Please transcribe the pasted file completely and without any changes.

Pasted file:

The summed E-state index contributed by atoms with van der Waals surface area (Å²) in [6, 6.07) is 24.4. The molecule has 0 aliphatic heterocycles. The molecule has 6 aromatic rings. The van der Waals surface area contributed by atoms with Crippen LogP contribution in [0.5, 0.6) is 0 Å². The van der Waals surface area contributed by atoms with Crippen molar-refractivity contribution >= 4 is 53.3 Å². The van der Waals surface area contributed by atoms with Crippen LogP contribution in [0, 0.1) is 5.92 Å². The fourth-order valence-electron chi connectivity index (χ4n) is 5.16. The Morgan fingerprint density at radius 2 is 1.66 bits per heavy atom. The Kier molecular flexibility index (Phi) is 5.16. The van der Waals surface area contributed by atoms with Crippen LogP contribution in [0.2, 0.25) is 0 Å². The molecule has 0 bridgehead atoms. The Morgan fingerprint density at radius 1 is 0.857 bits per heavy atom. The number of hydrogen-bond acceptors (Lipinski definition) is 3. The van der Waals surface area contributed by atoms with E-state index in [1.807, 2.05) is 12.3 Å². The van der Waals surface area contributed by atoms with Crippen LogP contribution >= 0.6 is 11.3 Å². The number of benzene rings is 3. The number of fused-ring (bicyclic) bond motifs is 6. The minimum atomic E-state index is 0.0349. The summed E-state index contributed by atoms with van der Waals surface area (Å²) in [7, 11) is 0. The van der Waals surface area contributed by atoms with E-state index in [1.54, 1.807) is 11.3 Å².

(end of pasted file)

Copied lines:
The summed E-state index contributed by atoms with van der Waals surface area (Å²) in [6, 6.07) is 24.4. The molecule has 0 aliphatic heterocycles. The molecule has 6 aromatic rings. The van der Waals surface area contributed by atoms with Crippen LogP contribution in [0.5, 0.6) is 0 Å². The van der Waals surface area contributed by atoms with Crippen molar-refractivity contribution >= 4 is 53.3 Å². The van der Waals surface area contributed by atoms with Crippen LogP contribution in [0, 0.1) is 5.92 Å². The fourth-order valence-electron chi connectivity index (χ4n) is 5.16. The Morgan fingerprint density at radius 2 is 1.66 bits per heavy atom. The Kier molecular flexibility index (Phi) is 5.16. The van der Waals surface area contributed by atoms with Crippen LogP contribution in [0.2, 0.25) is 0 Å². The molecule has 0 bridgehead atoms. The Morgan fingerprint density at radius 1 is 0.857 bits per heavy atom. The number of hydrogen-bond acceptors (Lipinski definition) is 3. The van der Waals surface area contributed by atoms with E-state index in [1.807, 2.05) is 12.3 Å². The van der Waals surface area contributed by atoms with Crippen LogP contribution >= 0.6 is 11.3 Å². The number of benzene rings is 3. The number of fused-ring (bicyclic) bond motifs is 6. The minimum atomic E-state index is 0.0349. The summed E-state index contributed by atoms with van der Waals surface area (Å²) in [7, 11) is 0. The van der Waals surface area contributed by atoms with E-state index in [1.54, 1.807) is 11.3 Å².